David O. Selznick is an interesting figure in the Criterion cannon, having produced a large number of films from a swath of wonderful directors. With one glaring exception we've barely liked or strongly disliked his other projects. Terminal Station, his 1953 collaboration with Italian neorealist Vittorio De Sica, takes that ambivalence and splits it in two, which is appropriate: we get one movie to love and one to hate.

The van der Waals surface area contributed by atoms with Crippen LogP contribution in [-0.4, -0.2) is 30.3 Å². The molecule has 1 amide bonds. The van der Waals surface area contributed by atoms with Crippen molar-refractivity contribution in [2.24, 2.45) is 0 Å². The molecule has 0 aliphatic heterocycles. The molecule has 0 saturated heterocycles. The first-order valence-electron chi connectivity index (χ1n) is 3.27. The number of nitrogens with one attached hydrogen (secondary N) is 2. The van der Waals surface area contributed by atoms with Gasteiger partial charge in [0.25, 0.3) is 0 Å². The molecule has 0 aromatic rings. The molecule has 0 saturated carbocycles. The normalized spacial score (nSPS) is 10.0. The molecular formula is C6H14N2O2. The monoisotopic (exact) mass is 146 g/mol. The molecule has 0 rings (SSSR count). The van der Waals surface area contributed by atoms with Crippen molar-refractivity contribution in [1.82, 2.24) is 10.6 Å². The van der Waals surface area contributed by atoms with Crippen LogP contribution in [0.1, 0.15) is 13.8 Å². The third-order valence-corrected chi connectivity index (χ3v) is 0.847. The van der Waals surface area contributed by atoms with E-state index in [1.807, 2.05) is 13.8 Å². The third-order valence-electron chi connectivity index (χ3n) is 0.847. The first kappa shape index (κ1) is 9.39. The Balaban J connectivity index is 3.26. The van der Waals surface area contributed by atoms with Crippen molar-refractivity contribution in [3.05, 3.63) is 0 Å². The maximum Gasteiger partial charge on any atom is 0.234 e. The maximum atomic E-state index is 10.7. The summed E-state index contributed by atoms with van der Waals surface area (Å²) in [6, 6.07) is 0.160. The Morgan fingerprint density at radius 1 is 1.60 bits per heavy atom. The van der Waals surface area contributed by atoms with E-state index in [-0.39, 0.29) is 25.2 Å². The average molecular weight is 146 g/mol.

Selznick so hated what De Sica brought him that he recut the film himself, shaving 25 minutes out and gutting it of it's emotional arc. The resulting film, Indiscretion of an American Wife, is also included on this Criterion release, so we talk both this week.
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